With a blog post and a video clip featuring former Top Gear (and future Amazon Instant Video) host Jeremy Clarkson, Amazon yesterday (Nov. 29) released new details about its drone-based delivery program, called Prime Air. Amazon appears to have created a large, nine-propeller drone to carry purchases to customers in 30 minutes or less, presumably for Amazon Prime members.
Amazon says its new 55-pound drone is designed to fly at 55 mph at 400 feet for up to 15 miles. The drone features what the company calls "sense-and-avoid technology," which will prevent the drone from running into things such as hot-air balloons, power lines or birds, or dive-bombing people on the ground. When the drone arrives at its destination, according to the video, it scans the ground for a landing area and for any obstacles (the family dog, kid mowing the lawn, crazy man with a shotgun) before descending to release the package.
Amazon says it is creating a family of drones using different designs to work in a variety of environments. The company claims it is testing Prime Air development centers in the United States, United Kingdon and Israel. In terms of safety, Amazon says it believes "airspace is safest when small drones are separated from most manned aircraft traffic."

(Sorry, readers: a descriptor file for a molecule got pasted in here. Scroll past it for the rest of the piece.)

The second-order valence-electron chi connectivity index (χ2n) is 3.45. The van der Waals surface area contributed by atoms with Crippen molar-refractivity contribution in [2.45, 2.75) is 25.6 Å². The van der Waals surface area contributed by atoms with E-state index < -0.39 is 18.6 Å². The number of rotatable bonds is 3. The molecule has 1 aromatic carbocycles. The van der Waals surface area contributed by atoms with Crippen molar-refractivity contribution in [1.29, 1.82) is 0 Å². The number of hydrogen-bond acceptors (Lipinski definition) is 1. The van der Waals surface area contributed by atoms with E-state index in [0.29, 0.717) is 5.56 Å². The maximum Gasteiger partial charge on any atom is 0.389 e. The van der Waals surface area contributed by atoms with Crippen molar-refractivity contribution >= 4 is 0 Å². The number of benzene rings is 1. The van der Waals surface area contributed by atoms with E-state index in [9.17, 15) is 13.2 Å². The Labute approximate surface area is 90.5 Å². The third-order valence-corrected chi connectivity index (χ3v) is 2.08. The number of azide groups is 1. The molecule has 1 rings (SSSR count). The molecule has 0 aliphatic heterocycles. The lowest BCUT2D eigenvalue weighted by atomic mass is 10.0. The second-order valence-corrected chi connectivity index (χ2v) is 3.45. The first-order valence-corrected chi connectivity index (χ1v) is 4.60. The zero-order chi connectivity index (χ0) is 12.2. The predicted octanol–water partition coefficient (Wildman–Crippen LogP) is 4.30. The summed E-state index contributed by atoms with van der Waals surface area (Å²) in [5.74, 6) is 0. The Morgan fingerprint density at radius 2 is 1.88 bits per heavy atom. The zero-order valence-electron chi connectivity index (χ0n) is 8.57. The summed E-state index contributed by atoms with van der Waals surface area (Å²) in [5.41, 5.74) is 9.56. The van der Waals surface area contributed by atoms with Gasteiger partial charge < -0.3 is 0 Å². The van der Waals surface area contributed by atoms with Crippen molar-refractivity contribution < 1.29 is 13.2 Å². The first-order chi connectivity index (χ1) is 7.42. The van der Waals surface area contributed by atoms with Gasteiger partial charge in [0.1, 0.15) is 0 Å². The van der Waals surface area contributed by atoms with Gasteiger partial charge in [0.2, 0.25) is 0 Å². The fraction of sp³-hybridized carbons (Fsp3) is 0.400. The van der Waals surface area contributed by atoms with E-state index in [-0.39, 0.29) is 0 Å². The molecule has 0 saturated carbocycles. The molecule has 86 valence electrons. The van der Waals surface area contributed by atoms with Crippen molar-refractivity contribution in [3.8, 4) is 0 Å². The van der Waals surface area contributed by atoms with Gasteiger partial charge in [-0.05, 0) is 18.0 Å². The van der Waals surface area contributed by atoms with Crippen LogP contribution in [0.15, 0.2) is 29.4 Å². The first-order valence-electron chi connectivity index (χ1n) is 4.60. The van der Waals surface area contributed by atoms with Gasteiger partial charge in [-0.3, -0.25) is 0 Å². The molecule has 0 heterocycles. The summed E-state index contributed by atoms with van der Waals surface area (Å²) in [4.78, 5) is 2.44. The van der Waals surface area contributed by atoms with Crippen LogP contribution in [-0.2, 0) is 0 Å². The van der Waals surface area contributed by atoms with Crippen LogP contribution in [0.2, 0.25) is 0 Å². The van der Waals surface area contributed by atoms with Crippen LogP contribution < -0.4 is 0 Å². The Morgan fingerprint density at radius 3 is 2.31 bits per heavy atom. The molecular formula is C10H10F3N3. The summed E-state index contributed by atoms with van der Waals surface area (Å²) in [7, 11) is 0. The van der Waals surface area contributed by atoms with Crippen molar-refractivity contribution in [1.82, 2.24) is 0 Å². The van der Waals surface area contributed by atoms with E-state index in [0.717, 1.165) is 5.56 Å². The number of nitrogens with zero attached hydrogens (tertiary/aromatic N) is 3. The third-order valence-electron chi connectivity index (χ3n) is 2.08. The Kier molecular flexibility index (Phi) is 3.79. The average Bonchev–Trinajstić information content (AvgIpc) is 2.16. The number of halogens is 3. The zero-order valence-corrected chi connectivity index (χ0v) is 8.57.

Not content just to propose the use of drones for delivering packages (as the U.S. Postal Service, FedEx, Walmart and Google have also done), Amazon wants to advocate for specific, industry-wide standards. The company proposes there be four classifications of drones, based on the sophistication of the equipment (basic, good, better and best).
The Basic level would include radio-controlled drones flown low in low-risk, rural environments. The Prime Air drones, flown in urban environments, would fit in the Best class. These would require geospatial data processing for known hazards, online flight management, solid Internet connection, vehicle-to-vehicle communication and sense-and-avoid technology.
The e-tail giant's drones will be operated by a combination of "real-time planning and on-board vehicle automation." It admits the drone's programming will have to be able to adapt to changes in weather and other emergencies.
You can put your fears of Skynet becoming self-aware on hold, for now. The U.S. Federal Aviation Administration (FAA) currently bans unlicensed, commercial drone operations, which it calls "parcelcopters." But the agency is considering changing the rules to permit the use of the technology -- and in March granted Amazon approval to fly Prime Air drones for research.
There is no official timeline on when the FAA will make a decision on regulations of drones, but if it becomes a reality, it's possible that any company sending deliveries will need approval from the people who live in the flight path.